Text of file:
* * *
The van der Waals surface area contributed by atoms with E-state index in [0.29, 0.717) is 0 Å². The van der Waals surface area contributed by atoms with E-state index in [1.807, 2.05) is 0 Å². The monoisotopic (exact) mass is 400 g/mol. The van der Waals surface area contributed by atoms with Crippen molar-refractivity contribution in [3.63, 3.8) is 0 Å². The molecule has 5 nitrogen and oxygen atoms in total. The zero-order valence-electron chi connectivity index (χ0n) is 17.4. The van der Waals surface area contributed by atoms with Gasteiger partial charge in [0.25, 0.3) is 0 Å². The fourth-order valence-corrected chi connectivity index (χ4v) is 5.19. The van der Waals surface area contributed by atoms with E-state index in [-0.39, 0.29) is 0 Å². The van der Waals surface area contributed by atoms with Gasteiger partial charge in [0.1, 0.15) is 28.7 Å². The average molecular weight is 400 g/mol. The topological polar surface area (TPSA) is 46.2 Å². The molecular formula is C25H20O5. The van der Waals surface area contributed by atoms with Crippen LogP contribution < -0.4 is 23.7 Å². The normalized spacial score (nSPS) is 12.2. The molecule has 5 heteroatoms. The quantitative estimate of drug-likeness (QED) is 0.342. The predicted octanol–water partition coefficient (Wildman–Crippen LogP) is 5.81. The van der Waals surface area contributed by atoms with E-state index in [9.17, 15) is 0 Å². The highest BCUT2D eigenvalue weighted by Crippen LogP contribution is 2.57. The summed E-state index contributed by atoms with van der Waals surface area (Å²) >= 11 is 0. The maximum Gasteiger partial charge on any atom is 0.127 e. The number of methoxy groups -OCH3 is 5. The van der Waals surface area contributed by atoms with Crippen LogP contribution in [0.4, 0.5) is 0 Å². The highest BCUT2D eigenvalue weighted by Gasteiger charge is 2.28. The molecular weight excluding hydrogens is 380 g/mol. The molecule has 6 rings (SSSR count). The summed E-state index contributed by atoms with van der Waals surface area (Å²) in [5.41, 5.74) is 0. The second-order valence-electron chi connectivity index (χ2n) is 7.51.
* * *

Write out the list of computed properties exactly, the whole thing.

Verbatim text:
The van der Waals surface area contributed by atoms with E-state index in [0.29, 0.717) is 0 Å². The van der Waals surface area contributed by atoms with E-state index in [1.807, 2.05) is 0 Å². The monoisotopic (exact) mass is 400 g/mol. The van der Waals surface area contributed by atoms with Crippen molar-refractivity contribution in [3.63, 3.8) is 0 Å². The molecule has 5 nitrogen and oxygen atoms in total. The zero-order valence-electron chi connectivity index (χ0n) is 17.4. The van der Waals surface area contributed by atoms with Gasteiger partial charge in [0.25, 0.3) is 0 Å². The fourth-order valence-corrected chi connectivity index (χ4v) is 5.19. The van der Waals surface area contributed by atoms with E-state index in [-0.39, 0.29) is 0 Å². The van der Waals surface area contributed by atoms with Gasteiger partial charge in [0.1, 0.15) is 28.7 Å². The average molecular weight is 400 g/mol. The topological polar surface area (TPSA) is 46.2 Å². The molecular formula is C25H20O5. The van der Waals surface area contributed by atoms with Crippen LogP contribution < -0.4 is 23.7 Å². The normalized spacial score (nSPS) is 12.2. The molecule has 5 heteroatoms. The quantitative estimate of drug-likeness (QED) is 0.342. The predicted octanol–water partition coefficient (Wildman–Crippen LogP) is 5.81. The van der Waals surface area contributed by atoms with E-state index in [9.17, 15) is 0 Å². The highest BCUT2D eigenvalue weighted by Crippen LogP contribution is 2.57. The summed E-state index contributed by atoms with van der Waals surface area (Å²) >= 11 is 0. The maximum Gasteiger partial charge on any atom is 0.127 e. The number of methoxy groups -OCH3 is 5. The van der Waals surface area contributed by atoms with Crippen LogP contribution in [0.4, 0.5) is 0 Å². The highest BCUT2D eigenvalue weighted by Gasteiger charge is 2.28. The molecular weight excluding hydrogens is 380 g/mol. The molecule has 6 rings (SSSR count). The summed E-state index contributed by atoms with van der Waals surface area (Å²) in [5.41, 5.74) is 0. The second-order valence-electron chi connectivity index (χ2n) is 7.51.